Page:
A further advantage of the invention results from the fact that the reflections received from successive segments of the field of view are received simultaneously (except for the spread due to different distances to the respective segments). They can therefore be readily stored in an image orthicon tube or similar device and then processed sequentially at a relatively slow rate by narrow bandwidth circuits. This should be contrasted with prior point-by-point systems which sequentially illuminate successive segments of the field at a high rate and then must process the incoming reflections sequentially at the same rate.
For a fuller understanding of the nature and objects of the invention, reference should be had to the following detailed description taken in conjunction with the accompanying drawing, which shows optical radar equipment embodying the invention.
Referring to the drawing, the optical radar system has an optical source 10 that simultaneously illuminates a substantially line field of view 12 with a single pulse of coherent optical energy. Although denominated as a line, the field of view has a finite transverse dimension along the illustrated Y axis 14. The source 10 includes a laser 16 and an optical system 18. The laser is operated to emit short duration pulses of essentially monochromatic and coherent light. The optical system 18 transforms the generally circular laser beam to a beam of rectangular cross-section that diverges substantially along its longitudinal dimension, illustrated as the X axis 20, along which the field of view 12 extends.
An optical receiver 22 senses reflections from the entire field of view 12 and projects them onto a surface 24 in the form of a line image 26 of the field of view 12. The receiver preserves the spatial structure of the reflections. As a result, reflected energy impinges on the surface 24 at coordinates along a first receiver axis 28 corresponding to the X-axis 20 position of the objects from which it is reflected.
Further, the receiver causes the line image 26 of the reflections to move relative to the surface 24 along a second receiver axis 30 transverse to the axis 28. This causes reflections arriving at different times to impinge on the surface 24 at correspondingly different coordinates along the axis 30.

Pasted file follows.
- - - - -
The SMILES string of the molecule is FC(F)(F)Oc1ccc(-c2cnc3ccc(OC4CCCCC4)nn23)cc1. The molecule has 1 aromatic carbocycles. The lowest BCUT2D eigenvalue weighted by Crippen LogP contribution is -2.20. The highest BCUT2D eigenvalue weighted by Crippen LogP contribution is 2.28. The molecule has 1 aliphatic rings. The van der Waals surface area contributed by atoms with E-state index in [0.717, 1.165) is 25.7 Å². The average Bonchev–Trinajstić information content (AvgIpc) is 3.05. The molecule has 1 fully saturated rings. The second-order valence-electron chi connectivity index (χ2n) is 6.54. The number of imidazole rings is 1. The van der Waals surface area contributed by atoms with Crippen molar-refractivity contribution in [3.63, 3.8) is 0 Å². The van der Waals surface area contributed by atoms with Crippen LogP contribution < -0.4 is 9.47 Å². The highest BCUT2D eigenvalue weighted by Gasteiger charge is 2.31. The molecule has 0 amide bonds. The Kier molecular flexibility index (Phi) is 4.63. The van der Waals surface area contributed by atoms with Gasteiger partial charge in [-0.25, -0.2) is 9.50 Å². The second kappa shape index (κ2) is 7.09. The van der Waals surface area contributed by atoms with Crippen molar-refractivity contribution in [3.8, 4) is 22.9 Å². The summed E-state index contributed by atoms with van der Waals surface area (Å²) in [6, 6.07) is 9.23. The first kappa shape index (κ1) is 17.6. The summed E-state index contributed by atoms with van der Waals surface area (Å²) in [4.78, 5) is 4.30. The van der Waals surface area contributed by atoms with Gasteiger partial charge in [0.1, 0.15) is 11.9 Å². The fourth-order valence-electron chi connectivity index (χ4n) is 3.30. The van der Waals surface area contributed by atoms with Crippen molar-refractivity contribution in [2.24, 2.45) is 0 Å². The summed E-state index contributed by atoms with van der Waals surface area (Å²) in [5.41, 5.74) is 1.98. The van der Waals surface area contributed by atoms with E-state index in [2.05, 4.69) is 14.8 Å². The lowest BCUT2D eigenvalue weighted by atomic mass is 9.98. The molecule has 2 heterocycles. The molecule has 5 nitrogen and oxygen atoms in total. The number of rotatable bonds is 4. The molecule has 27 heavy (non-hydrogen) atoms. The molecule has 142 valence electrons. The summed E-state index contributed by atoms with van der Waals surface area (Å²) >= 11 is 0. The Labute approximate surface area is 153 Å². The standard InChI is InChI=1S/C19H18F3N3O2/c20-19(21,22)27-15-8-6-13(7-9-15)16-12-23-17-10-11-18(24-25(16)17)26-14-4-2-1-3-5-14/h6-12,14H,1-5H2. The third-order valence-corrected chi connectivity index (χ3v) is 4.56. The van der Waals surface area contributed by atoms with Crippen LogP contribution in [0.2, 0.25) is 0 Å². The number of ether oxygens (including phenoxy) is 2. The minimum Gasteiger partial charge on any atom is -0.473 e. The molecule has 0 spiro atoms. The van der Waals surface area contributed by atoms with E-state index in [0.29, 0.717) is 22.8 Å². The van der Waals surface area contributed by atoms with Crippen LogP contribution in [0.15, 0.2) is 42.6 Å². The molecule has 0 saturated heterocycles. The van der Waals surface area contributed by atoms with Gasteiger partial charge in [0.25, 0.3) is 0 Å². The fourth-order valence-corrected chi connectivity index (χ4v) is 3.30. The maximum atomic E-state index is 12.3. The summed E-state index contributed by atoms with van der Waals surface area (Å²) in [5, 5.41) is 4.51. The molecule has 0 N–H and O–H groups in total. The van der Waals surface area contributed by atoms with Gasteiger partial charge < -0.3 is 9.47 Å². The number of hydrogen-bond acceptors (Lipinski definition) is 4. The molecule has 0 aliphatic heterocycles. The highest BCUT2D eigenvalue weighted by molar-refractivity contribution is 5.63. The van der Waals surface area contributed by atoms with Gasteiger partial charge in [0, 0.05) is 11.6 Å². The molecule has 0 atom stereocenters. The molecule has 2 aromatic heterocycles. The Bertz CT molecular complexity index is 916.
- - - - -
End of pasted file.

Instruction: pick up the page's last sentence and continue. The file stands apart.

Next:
With further reference to the drawing, the surface 24 is the input face of an image intensifier 32 disposed in front of an image orthicon 34. The orthicon, operated with a conventional orthicon electronics unit 36, converts the reflected optical energy imaged on the converter 32 to a sequence of electrical signals. A display electronics unit 38, also of conventional construction, displays these signals as a profile 40 on the screen of a cathode ray tube 42.
The profile 40 thus produced with a single pulse of energy from the source 10 charts the distance from the receiver 22, i.e. along the range or Z axis 44, of the respective reflecting objects along the line field of view 12. This distance is displayed on the cathode ray tube along the indicated Z' axis. Longitudinal position along the field of view, i.e. along the X axis 20, is displayed on the cathode ray tube along the X' axis.
More specifically, the illustrated receiver 22 has, in successive optical alignment with reflections from the field of view 12, a spectral filter 46, an objective lens 48, an aperture plate 50 at the focal plane of the lens 48, a relay lens 52, and a mirror 54 that is part of an optical scanner 56. The filter 46 has a narrow optical bandwidth corresponding to that of the laser 16. At its focal plane the objective lens 48 forms an image of the optical energy passing through the filter 46; a slot 50a in the plate 50 limits the receiver field of view to the illuminated field 12. The relay lens 52 converges the image at the aperture plate slit 50a into a line on the image intensifier surface 24.
The scanning mirror 54 is angled relative to the optical path of the reflections from the lens 52 so as to reflect them onto the surface 24. The length and height of the mirror are sufficient to transfer reflections from the entire field of view 12 to the surface 24.
The scanning mirror 54 which alternatively can be a Dove prism, is mounted in a carriage 58 rotatable about an axis 59 transverse to the optical path from the lens 52 to the mirror. A scanner drive mechanism 60, such as a precision motor, is coupled to the carriage 58 to rotate it and the mirror about this rotation axis. In particular, the drive mechanism 60 spins the mirror at a high rate to sweep the line image 26 across the surface 24, in the direction of the transverse axis 30, for each pulse emitted from the source 10.
An optically-shielding housing indicated schematically at 61 supports the receiver elements 46-60 and the image converter 32 and orthicon 34.
The scanner 56 moves the line image 26 across the image plane 24 at a rate determined by the complete range interval to be examined. For example, to examine objects in the field of view having a range interval R of 1000 meters, the total sweep time, T, is ##EQU1## The mirror begins sweeping the line image along the axis 30 at the time when reflections from the near end of the range interval R are to be expected.